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Location: GUIs > Linux / Unix > Mandrake Linux 9.0 with KDE 3.0.3

Mandrake Linux 9.0 with KDE 3.0.3
screen shots.

The various Linux desktops have been steadily improving over the years. Recently there has been much talk about the GUI desktop improvements in the currently shipping Linux distributions so I decided to give them a try.

Since Mandrake Linux is supposed to be more friendly (and because mandrake 9.0 was released just before RedHat Linux 8) I decided to try it first.

I performed a clean install of Mandrake Linux on my test computer, accepting all of the default settings.

This is the default desktop that appears when you first start KDE. (although I did turn off  the background image to reduce the file size of these screen shots).

All icons here are single-click icons. Double clicking will usually open the item twice.

The bar along the bottom of the screen is the KDE Desktop Panel. It is kind of like the Windows 98 task bar as it has a KDE "start" menu, commonly used program icons, a list of open windows, and a clock (hidden in this case because there is too much stuff present to fit at this resolution. Setup on my compter defaulted to 800*600 instead of the typical 1024*768 for some reason).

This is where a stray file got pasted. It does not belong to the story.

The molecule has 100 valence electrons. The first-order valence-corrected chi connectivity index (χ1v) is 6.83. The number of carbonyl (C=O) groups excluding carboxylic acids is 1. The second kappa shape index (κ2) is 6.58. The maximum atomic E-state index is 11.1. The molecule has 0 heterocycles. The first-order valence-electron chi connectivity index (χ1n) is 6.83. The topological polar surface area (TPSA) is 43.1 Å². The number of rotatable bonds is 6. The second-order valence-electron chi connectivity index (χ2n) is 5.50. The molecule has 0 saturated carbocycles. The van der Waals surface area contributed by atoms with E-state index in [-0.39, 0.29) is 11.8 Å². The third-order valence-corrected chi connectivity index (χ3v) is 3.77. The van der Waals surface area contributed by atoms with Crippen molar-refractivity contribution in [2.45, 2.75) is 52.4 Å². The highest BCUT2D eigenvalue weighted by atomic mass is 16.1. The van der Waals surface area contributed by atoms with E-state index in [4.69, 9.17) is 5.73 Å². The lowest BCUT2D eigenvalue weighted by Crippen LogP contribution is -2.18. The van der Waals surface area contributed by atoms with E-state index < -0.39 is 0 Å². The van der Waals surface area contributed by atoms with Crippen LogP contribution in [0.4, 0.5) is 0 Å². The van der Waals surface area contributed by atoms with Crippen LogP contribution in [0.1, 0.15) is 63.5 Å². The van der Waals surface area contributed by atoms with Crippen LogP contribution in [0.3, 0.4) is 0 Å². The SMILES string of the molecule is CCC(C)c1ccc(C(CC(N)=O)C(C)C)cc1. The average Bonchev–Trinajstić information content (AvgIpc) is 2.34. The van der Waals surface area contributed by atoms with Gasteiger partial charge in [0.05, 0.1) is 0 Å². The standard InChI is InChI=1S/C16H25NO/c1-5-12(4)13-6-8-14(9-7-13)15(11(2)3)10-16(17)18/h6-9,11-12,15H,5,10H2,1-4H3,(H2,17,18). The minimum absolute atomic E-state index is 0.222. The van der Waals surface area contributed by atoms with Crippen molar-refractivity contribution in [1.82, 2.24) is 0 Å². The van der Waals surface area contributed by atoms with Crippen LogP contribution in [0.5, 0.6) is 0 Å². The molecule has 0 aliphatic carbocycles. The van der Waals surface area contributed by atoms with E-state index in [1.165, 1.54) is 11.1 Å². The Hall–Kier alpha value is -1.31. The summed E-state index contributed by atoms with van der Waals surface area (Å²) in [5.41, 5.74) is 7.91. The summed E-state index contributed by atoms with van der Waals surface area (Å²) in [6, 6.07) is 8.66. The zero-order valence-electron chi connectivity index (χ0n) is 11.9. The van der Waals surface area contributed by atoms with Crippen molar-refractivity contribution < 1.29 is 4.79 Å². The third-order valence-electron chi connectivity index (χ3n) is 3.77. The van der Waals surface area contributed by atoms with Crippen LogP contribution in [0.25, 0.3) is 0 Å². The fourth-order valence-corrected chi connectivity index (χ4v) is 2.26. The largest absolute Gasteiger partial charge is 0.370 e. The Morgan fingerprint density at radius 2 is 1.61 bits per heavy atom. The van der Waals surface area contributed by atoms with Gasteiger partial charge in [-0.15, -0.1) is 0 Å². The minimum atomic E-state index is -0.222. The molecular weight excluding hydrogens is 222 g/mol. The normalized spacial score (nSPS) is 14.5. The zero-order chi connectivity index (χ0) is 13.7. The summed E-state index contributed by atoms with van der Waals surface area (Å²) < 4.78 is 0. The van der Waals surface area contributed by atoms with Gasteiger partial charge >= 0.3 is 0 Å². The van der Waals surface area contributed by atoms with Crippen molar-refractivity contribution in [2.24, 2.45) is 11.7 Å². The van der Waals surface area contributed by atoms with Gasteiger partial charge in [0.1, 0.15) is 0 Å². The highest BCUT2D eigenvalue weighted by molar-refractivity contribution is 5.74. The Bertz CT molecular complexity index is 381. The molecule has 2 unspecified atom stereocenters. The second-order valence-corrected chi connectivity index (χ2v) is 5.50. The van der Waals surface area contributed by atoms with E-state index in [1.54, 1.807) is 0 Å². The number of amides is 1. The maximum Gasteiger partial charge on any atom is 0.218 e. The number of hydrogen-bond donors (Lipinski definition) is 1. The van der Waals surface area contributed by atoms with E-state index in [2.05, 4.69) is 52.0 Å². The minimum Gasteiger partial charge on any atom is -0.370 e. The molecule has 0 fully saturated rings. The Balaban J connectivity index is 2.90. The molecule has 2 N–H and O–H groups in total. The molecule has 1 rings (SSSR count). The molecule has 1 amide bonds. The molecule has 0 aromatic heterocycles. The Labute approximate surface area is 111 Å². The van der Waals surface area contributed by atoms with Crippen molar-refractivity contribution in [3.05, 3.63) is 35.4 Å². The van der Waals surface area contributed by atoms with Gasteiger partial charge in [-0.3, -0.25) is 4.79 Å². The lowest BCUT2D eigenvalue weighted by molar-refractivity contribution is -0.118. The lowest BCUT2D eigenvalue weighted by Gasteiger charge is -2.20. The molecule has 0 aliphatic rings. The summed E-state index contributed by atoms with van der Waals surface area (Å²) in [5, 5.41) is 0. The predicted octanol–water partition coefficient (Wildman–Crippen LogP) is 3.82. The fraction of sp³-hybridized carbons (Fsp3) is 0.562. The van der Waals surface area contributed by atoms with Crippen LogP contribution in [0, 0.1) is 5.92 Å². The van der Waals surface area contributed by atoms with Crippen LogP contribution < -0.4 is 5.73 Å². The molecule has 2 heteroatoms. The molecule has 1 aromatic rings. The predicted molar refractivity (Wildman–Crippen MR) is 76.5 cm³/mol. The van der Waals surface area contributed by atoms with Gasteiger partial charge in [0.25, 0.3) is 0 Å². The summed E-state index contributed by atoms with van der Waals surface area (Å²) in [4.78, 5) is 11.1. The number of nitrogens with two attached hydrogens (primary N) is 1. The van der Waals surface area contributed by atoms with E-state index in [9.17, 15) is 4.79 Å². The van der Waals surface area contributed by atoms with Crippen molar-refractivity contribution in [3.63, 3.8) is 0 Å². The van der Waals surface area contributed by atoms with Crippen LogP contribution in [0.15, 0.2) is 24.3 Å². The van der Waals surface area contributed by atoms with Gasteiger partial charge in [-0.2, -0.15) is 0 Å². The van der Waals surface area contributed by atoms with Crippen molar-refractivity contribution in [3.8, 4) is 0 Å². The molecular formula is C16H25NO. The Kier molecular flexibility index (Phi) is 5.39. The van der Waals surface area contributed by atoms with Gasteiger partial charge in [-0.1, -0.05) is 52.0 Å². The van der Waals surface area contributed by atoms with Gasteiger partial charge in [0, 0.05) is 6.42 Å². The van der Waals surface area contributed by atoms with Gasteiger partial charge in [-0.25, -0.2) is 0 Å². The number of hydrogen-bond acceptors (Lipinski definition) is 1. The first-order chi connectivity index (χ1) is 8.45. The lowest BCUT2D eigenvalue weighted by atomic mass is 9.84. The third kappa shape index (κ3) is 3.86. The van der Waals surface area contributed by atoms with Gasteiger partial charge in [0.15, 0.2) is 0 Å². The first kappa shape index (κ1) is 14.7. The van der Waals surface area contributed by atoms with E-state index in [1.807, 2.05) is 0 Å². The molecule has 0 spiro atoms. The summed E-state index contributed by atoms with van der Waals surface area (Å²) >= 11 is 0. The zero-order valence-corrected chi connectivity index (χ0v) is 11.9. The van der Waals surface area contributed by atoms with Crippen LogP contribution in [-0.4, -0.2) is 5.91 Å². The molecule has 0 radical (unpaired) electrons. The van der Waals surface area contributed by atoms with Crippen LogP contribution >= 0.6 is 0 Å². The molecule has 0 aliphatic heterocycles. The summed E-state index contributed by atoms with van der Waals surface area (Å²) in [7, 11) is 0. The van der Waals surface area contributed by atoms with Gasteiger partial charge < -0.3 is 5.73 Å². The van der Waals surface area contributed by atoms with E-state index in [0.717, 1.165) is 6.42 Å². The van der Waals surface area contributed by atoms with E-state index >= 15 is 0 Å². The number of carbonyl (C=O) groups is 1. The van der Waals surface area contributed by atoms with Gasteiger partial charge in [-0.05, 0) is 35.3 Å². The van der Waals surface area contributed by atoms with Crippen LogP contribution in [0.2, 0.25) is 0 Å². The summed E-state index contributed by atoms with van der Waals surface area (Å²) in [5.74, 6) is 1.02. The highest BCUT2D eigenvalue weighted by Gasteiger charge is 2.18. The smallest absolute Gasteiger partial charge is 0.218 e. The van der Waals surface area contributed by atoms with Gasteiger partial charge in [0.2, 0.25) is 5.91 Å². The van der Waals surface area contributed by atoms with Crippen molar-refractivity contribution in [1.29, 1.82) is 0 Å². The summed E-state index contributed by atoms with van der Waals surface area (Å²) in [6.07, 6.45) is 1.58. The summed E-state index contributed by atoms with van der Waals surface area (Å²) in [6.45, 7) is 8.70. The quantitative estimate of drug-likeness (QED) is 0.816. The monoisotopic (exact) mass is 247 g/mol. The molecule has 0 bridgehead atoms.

The KDE panel also has a desktop preview that lets you select between 4 different virtual desktops. There is a button for locking the screen so no one else can access your work, a log out button, a clip board tool, and an alarm client for the KDE organizer program.

Many Linux programs take a long time to load without displaying any kind of splash screen. KDE solves this problem by displaying an item in its window list that shows an hourglass while the program loads.

Files and folders can be placed directly on the desktop. Each desktop is specific to the user who has logged in. Using the right-click context menu you can create new files of different types. Although I don't think the average person would want to create a new "hard drive" or "floppy drive", that should be done for them.

For managing files and browsing folders KDE uses Konqueror, a file manager / web browser.

The KDE menu is loaded with applications an accessories to chose from. One interesting thing about it is that it tries to organize some of the programs by task. Recently launched applications are added to the top of the menu.

The default icons on the desktop are as follows:

  • Home - This opens a Konqueror window
  • Removable media - Opens a Konqueror window that lists all available removable media devices.
  • Discover Customer Services - A Mandrake utility that keeps you informed about security updates and useful upgrades.
  • Get Support, Mandrake Club and Buy New Software - Links to Mandrake web sites..
  • Trash - Place for dumping files for deletion.

The windowing controls are fairly typical. Each window has a minimize, maximize and close button where applicable. Double clicking the title bar causes the window to "roll up" (similar to the Macintosh window blind effect). When dragging windows around the screen they kind of magnetically stick to each other when they come near another window.